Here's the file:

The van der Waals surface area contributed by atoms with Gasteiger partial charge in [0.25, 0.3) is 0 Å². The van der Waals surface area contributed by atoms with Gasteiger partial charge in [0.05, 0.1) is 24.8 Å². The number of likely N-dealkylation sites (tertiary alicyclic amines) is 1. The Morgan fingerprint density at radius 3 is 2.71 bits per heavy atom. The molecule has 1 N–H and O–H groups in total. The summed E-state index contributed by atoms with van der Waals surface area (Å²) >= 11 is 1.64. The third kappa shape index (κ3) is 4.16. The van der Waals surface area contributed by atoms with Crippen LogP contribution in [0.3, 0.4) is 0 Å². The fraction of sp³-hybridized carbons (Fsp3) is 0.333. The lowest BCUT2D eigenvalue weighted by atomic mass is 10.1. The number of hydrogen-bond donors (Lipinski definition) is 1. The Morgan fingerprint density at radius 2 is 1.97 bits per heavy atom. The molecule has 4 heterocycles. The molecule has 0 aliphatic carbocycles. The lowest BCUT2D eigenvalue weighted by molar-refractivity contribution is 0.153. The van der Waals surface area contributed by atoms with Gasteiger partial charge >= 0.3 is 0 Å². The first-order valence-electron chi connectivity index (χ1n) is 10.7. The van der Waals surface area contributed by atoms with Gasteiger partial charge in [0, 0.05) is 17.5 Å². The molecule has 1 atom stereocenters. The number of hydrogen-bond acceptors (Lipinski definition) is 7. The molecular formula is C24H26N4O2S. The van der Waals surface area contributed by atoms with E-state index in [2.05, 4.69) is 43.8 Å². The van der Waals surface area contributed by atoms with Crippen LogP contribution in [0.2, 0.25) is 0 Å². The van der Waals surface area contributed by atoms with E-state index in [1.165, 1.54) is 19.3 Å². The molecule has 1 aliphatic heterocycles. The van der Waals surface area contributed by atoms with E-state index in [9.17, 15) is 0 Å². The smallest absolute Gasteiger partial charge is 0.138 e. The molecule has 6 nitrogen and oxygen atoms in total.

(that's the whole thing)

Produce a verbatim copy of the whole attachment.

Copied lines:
The van der Waals surface area contributed by atoms with Gasteiger partial charge in [0.25, 0.3) is 0 Å². The van der Waals surface area contributed by atoms with Gasteiger partial charge in [0.05, 0.1) is 24.8 Å². The number of likely N-dealkylation sites (tertiary alicyclic amines) is 1. The Morgan fingerprint density at radius 3 is 2.71 bits per heavy atom. The molecule has 1 N–H and O–H groups in total. The summed E-state index contributed by atoms with van der Waals surface area (Å²) >= 11 is 1.64. The third kappa shape index (κ3) is 4.16. The van der Waals surface area contributed by atoms with Crippen LogP contribution in [0.3, 0.4) is 0 Å². The fraction of sp³-hybridized carbons (Fsp3) is 0.333. The lowest BCUT2D eigenvalue weighted by atomic mass is 10.1. The number of hydrogen-bond donors (Lipinski definition) is 1. The Morgan fingerprint density at radius 2 is 1.97 bits per heavy atom. The molecule has 4 heterocycles. The molecule has 0 aliphatic carbocycles. The lowest BCUT2D eigenvalue weighted by molar-refractivity contribution is 0.153. The van der Waals surface area contributed by atoms with Gasteiger partial charge >= 0.3 is 0 Å². The first-order valence-electron chi connectivity index (χ1n) is 10.7. The van der Waals surface area contributed by atoms with Gasteiger partial charge in [0, 0.05) is 17.5 Å². The molecule has 1 atom stereocenters. The number of hydrogen-bond acceptors (Lipinski definition) is 7. The molecular formula is C24H26N4O2S. The van der Waals surface area contributed by atoms with E-state index in [2.05, 4.69) is 43.8 Å². The van der Waals surface area contributed by atoms with Crippen LogP contribution in [0.2, 0.25) is 0 Å². The van der Waals surface area contributed by atoms with E-state index in [1.165, 1.54) is 19.3 Å². The molecule has 1 aliphatic heterocycles. The van der Waals surface area contributed by atoms with E-state index in [9.17, 15) is 0 Å². The smallest absolute Gasteiger partial charge is 0.138 e. The molecule has 6 nitrogen and oxygen atoms in total.